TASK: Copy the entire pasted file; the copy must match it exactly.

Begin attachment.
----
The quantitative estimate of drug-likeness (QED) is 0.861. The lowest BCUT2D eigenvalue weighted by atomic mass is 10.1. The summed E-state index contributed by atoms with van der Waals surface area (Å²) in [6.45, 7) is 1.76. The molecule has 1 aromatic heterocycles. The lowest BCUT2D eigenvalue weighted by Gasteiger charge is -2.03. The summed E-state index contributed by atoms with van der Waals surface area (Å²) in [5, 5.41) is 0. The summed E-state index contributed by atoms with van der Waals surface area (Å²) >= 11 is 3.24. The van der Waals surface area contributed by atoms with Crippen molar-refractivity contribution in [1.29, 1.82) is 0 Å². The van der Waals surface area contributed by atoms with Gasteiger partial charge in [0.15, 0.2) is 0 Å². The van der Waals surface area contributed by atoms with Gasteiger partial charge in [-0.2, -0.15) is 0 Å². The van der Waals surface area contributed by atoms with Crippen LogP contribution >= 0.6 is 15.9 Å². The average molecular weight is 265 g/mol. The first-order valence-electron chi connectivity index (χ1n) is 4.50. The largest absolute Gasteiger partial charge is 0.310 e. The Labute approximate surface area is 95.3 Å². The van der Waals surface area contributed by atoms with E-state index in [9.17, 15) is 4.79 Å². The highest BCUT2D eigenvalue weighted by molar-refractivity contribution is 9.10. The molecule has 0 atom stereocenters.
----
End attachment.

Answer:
The quantitative estimate of drug-likeness (QED) is 0.861. The lowest BCUT2D eigenvalue weighted by atomic mass is 10.1. The summed E-state index contributed by atoms with van der Waals surface area (Å²) in [6.45, 7) is 1.76. The molecule has 1 aromatic heterocycles. The lowest BCUT2D eigenvalue weighted by Gasteiger charge is -2.03. The summed E-state index contributed by atoms with van der Waals surface area (Å²) in [5, 5.41) is 0. The summed E-state index contributed by atoms with van der Waals surface area (Å²) >= 11 is 3.24. The van der Waals surface area contributed by atoms with Crippen molar-refractivity contribution in [1.29, 1.82) is 0 Å². The van der Waals surface area contributed by atoms with Gasteiger partial charge in [0.15, 0.2) is 0 Å². The van der Waals surface area contributed by atoms with Gasteiger partial charge in [-0.2, -0.15) is 0 Å². The van der Waals surface area contributed by atoms with Crippen LogP contribution >= 0.6 is 15.9 Å². The average molecular weight is 265 g/mol. The first-order valence-electron chi connectivity index (χ1n) is 4.50. The largest absolute Gasteiger partial charge is 0.310 e. The Labute approximate surface area is 95.3 Å². The van der Waals surface area contributed by atoms with E-state index in [9.17, 15) is 4.79 Å². The highest BCUT2D eigenvalue weighted by molar-refractivity contribution is 9.10. The molecule has 0 atom stereocenters.